The situation surrounding Novak Djokovic and his Australian Open participation escalated very quickly. The Serbian had claimed he got a medical exemption from being vaccinated and would thus be part of the season-opening Grand Slam.
But by the time he arrived in Australia, things were very different. His visa was cancelled by the federal government, because it did not include the right to an exemption.
And now, the Serbian star faces the prospect of being deported and missing the Grand Slam which he’s won multiple times.
He has challenged the call in court so will remain in the country until at least Monday; that is when his hearing will take place. But it is an absurd situation either way, and not one most foresaw taking place.
And, as expected, support for the Serb star has been unconditional to this point. From celebreties to politicians, almost everyone has had a say in the matter.
Serbian film-maker Emir Kusturica wrote an op-ed where he said this treatment was ‘a lesson’ to everyone; not just the tennis player who is noted for his distrust of vaccines.
He said the “arrest of Novak Djokovic, first among the free, a rebel who does not want the chains of the new world and believes in a more just order” was like a movie plot.
“Hasn’t the world already become a prison of which barbed wire is the most expressive symbol?” Kusturica asked. “Aren’t the punishments for those who refuse to be jabbed just another step by the world government?”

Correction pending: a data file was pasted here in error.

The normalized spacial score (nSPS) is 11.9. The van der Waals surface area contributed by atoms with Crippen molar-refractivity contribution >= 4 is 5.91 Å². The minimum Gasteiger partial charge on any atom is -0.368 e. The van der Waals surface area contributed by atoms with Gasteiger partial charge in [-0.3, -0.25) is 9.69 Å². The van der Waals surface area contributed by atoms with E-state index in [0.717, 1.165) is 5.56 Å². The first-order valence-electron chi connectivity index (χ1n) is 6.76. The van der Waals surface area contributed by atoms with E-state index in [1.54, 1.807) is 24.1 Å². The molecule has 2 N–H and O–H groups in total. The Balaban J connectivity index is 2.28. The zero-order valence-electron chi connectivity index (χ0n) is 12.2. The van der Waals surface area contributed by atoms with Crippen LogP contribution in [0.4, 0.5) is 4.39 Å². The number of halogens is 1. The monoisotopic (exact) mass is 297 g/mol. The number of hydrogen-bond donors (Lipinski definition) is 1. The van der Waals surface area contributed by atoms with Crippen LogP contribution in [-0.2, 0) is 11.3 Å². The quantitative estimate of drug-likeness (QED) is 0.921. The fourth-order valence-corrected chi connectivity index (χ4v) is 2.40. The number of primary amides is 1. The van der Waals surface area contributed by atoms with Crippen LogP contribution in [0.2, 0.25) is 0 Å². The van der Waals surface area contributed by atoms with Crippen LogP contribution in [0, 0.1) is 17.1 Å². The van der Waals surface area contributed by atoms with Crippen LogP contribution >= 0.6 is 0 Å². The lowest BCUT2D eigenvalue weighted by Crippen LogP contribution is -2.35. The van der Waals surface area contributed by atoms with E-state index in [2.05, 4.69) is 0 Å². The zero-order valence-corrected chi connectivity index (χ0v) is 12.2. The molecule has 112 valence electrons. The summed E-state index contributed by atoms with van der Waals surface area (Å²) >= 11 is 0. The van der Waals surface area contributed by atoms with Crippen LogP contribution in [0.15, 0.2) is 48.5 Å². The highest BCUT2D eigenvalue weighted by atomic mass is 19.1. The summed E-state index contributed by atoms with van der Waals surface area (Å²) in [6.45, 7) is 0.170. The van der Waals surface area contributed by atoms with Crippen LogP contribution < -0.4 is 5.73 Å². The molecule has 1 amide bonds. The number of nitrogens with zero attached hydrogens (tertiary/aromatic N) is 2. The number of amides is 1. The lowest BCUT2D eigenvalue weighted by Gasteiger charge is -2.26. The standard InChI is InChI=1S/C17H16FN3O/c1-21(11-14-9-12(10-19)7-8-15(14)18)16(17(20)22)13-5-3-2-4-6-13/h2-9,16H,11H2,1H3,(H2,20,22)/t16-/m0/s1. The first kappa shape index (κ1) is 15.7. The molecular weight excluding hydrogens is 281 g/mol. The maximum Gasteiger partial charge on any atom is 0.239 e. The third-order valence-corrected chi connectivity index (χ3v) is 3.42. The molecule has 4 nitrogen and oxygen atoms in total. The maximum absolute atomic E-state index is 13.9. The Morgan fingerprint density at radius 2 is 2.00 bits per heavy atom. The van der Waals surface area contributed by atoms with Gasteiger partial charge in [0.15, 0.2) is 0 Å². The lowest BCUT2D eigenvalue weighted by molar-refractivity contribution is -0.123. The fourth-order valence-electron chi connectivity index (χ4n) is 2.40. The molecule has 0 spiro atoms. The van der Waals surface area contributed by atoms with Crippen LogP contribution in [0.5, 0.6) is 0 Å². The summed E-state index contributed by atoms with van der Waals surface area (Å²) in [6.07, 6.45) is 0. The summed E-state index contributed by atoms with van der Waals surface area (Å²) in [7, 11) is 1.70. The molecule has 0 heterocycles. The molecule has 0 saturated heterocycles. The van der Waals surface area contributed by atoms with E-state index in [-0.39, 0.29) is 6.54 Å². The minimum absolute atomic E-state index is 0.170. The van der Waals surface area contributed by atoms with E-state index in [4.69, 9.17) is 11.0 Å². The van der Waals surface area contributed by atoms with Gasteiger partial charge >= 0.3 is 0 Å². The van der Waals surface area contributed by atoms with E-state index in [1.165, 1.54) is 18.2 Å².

The players’ family went one step further, comparing him to Jesus Christ. They also called for a mass protest on Friday (January 6), which is when orthodox Christians in Serbia celebrate Christmas.
“The family of Novak Djokovic calls on all fans and supporters of the best tennis player in the world, who is in a delicate situation, in front of the Belgrade city assembly,” the family said.
“The biggest Christian holiday is an opportunity to show the significance of the community; to send support from Belgrade, and to show how much support the best tennis player in the world has in its own country.”
Yet despite the protest, it is not clear if much will change – if anything at all does. The Serb will need the court to rule in his favour so as to play the Grand Slam.
Whether that happens is unclear at this point, simply because it is clear the tennis player is in contravention of rules. Still, stranger things have happened in the past.